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Web Syndication with JSON Feeds

Sometime in the last ten years, while you were mourning the loss of Google Reader, we entered the golden age of content syndication. Our social media overlords hit the syndication Comstock Lode. For all their dystopic visioneering, I doubt the feed-accelerationists at Microsoft and Netscape in the mid 90’s foresaw these particular macroeconomics.

Arguably, though, we’re also in a golden age of nondystopic author-managed syndication. Free and nearly-free tools for hosting static sites are only outnumbered by static site generators; new ones are released every week. These tools, like blogosphere-era blogging platforms, can generate feeds as side effects of the routine publishing activity of their users; many do so by default. Even if it’s only a feed of content previews (to draw users onto the publisher’s site), each feed is a contribution to the digital commons.1

Syndicated feeds — for which RSS, Atom, and JSON Feed are specifications — are essentially different from the feeds turning social media users into blue-app-anxiety foie gras. Rather than an algorithmically ranked and collated series of texts from a variety of sources, syndicated feeds just list items as a single source; the categorizing, collating, and display of those items is left up to feeds’ consumers. This has accessibility upsides, makes feeds easy to process programmatically, and provides a neat interface for users waiting on sparse updates (e.g. a blog that only updates once in a blue moon).

Providing a feed might mean content loses ad impressions to feed readers, but feeds generally align the interests of author-publishers who want their work read with the folks doing the reading.

The social challenge: maintaining and checking a feed reader will reward users only if their favorite sources of content provide feeds to be followed. For those sources of content, maintaining a feed (trickiest during site migrations!) is only worthwhile if readers would not otherwise follow them.

An introductory note on feed formats — RSS has the longest history and is the most widely-known, but its XML specification is pretty deeply janky. I would not recommend writing code for working with RSS feeds. Atom, RSS’s successor in the XML feed tradition, is a strict improvement. Most feed readers support both.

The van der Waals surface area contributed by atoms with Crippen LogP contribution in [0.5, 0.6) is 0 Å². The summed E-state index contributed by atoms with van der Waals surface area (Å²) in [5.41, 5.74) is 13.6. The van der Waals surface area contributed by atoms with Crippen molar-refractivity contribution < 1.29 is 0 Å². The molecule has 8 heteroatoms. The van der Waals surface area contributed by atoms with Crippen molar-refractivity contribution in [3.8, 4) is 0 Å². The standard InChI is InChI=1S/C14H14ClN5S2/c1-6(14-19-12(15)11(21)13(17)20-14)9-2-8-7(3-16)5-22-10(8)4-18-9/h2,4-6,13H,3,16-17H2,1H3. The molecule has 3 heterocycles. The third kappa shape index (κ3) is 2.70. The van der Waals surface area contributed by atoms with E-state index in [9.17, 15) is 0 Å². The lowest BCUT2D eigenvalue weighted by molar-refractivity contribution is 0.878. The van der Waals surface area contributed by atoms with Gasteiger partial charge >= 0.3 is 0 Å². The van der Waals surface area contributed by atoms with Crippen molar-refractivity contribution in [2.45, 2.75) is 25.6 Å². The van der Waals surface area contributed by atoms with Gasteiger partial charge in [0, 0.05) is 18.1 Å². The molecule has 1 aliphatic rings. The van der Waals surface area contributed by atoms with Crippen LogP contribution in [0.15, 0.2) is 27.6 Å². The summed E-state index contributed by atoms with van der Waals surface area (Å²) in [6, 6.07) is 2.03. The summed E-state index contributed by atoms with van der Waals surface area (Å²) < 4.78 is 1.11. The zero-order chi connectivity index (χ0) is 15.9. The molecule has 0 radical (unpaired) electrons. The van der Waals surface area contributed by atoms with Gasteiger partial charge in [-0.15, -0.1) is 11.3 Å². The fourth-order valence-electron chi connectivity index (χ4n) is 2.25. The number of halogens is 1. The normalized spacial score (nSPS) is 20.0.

JSON Feed is a relative newcomer, introduced by the authors of NetNewsWire and Micro.blog. It has less client support than Atom/RSS, but it’s a sweet format to tinker with. I find JSON easier to read than XML, and my languages of choice these days (Go, Python, Typescript) have much nicer support for parsing and writing JSON objects than for XML (even with Python’s feedparser).

JSON feeds make syndication so simple that I’ve written a cluster of interrelated tools for working with them. Here’s a narrative breakdown of how they came to be and how I use them together.

Habitually collecting feeds makes one very aware of how many sites don’t (but should!) have them; how many have feeds but don’t prominently list links to them; and how many publications offer central aggregate feeds but not feeds broken down by category or author. I’ve built myself a few tools to help with this.

feedscan is a bash utility for discovering feeds by checking the routes that commonly host them: /feed, /atom.xml, and so on. If I find a sweet blog at lukasschwab.me/blog, I try feedscan https://lukasschwab.me/blog before digging for a link on the site itself. It’s totally disconnected from the other projects discussed here, but it has saved me a lot of frantic searches.

jsonfeed is a JSON feed parser and constructor package written in Python, the backbone to most of my other JSON feed tools. I wrote a Go equivalent, go-jsonfeed, but haven’t used it much. This very blog is generated with a fork of pandoc-blog, which generates a JSON feed using the jsonfeed package I authored.